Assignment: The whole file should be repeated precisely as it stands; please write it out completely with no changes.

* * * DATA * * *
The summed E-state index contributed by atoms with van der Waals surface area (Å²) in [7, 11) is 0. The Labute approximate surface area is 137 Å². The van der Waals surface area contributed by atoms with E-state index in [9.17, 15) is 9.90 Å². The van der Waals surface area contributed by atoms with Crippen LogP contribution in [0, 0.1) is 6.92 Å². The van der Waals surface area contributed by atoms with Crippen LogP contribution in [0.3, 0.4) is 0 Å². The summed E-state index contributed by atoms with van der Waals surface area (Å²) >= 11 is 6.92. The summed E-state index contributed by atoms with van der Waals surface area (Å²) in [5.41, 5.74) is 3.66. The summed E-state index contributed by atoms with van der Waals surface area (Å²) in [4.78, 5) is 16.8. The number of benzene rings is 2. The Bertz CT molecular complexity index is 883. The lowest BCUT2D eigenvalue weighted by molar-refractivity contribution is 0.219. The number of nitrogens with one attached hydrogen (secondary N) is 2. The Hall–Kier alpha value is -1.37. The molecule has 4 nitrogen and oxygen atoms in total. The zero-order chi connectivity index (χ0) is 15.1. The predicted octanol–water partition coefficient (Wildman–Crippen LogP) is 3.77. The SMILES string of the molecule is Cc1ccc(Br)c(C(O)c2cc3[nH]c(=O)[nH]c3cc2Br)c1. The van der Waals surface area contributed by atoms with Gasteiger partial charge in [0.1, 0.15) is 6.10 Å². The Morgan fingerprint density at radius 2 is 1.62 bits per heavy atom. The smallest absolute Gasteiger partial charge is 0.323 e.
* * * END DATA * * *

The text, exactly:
The summed E-state index contributed by atoms with van der Waals surface area (Å²) in [7, 11) is 0. The Labute approximate surface area is 137 Å². The van der Waals surface area contributed by atoms with E-state index in [9.17, 15) is 9.90 Å². The van der Waals surface area contributed by atoms with Crippen LogP contribution in [0, 0.1) is 6.92 Å². The van der Waals surface area contributed by atoms with Crippen LogP contribution in [0.3, 0.4) is 0 Å². The summed E-state index contributed by atoms with van der Waals surface area (Å²) >= 11 is 6.92. The summed E-state index contributed by atoms with van der Waals surface area (Å²) in [5.41, 5.74) is 3.66. The summed E-state index contributed by atoms with van der Waals surface area (Å²) in [4.78, 5) is 16.8. The number of benzene rings is 2. The Bertz CT molecular complexity index is 883. The lowest BCUT2D eigenvalue weighted by molar-refractivity contribution is 0.219. The number of nitrogens with one attached hydrogen (secondary N) is 2. The Hall–Kier alpha value is -1.37. The molecule has 4 nitrogen and oxygen atoms in total. The zero-order chi connectivity index (χ0) is 15.1. The predicted octanol–water partition coefficient (Wildman–Crippen LogP) is 3.77. The SMILES string of the molecule is Cc1ccc(Br)c(C(O)c2cc3[nH]c(=O)[nH]c3cc2Br)c1. The van der Waals surface area contributed by atoms with Gasteiger partial charge in [0.1, 0.15) is 6.10 Å². The Morgan fingerprint density at radius 2 is 1.62 bits per heavy atom. The smallest absolute Gasteiger partial charge is 0.323 e.